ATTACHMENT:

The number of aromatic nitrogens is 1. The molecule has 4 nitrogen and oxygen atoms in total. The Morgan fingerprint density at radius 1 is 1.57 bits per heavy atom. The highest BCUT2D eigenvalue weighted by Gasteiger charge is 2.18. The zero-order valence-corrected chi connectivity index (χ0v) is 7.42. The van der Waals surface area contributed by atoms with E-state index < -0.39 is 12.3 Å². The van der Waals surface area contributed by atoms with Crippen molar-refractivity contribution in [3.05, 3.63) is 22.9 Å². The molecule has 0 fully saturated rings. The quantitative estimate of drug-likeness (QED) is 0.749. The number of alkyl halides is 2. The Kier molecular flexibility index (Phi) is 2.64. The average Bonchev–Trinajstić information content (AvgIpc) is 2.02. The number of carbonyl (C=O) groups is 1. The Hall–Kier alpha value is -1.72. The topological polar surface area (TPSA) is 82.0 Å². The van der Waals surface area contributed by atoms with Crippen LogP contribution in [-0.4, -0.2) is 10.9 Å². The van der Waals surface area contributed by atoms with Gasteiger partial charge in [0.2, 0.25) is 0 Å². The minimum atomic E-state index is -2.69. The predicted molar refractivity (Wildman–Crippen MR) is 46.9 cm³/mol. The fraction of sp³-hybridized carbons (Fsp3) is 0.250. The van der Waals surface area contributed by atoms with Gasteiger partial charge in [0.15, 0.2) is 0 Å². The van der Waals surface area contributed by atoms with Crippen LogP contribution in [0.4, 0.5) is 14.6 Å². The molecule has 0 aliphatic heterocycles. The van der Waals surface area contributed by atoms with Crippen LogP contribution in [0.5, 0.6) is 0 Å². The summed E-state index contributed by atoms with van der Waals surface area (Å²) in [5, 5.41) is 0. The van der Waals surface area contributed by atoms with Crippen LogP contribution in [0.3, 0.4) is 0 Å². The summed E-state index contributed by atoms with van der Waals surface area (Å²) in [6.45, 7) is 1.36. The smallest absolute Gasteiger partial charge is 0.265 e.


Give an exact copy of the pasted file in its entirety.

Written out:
The number of aromatic nitrogens is 1. The molecule has 4 nitrogen and oxygen atoms in total. The Morgan fingerprint density at radius 1 is 1.57 bits per heavy atom. The highest BCUT2D eigenvalue weighted by Gasteiger charge is 2.18. The zero-order valence-corrected chi connectivity index (χ0v) is 7.42. The van der Waals surface area contributed by atoms with E-state index < -0.39 is 12.3 Å². The van der Waals surface area contributed by atoms with Crippen molar-refractivity contribution in [3.05, 3.63) is 22.9 Å². The molecule has 0 fully saturated rings. The quantitative estimate of drug-likeness (QED) is 0.749. The number of alkyl halides is 2. The Kier molecular flexibility index (Phi) is 2.64. The average Bonchev–Trinajstić information content (AvgIpc) is 2.02. The number of carbonyl (C=O) groups is 1. The Hall–Kier alpha value is -1.72. The topological polar surface area (TPSA) is 82.0 Å². The van der Waals surface area contributed by atoms with Crippen LogP contribution in [-0.4, -0.2) is 10.9 Å². The van der Waals surface area contributed by atoms with Gasteiger partial charge in [0.2, 0.25) is 0 Å². The minimum atomic E-state index is -2.69. The predicted molar refractivity (Wildman–Crippen MR) is 46.9 cm³/mol. The fraction of sp³-hybridized carbons (Fsp3) is 0.250. The van der Waals surface area contributed by atoms with Gasteiger partial charge in [0.15, 0.2) is 0 Å². The van der Waals surface area contributed by atoms with Crippen LogP contribution in [0.4, 0.5) is 14.6 Å². The molecule has 0 aliphatic heterocycles. The van der Waals surface area contributed by atoms with Crippen LogP contribution in [0.5, 0.6) is 0 Å². The summed E-state index contributed by atoms with van der Waals surface area (Å²) in [5, 5.41) is 0. The van der Waals surface area contributed by atoms with Crippen LogP contribution in [0.3, 0.4) is 0 Å². The summed E-state index contributed by atoms with van der Waals surface area (Å²) in [6.45, 7) is 1.36. The smallest absolute Gasteiger partial charge is 0.265 e.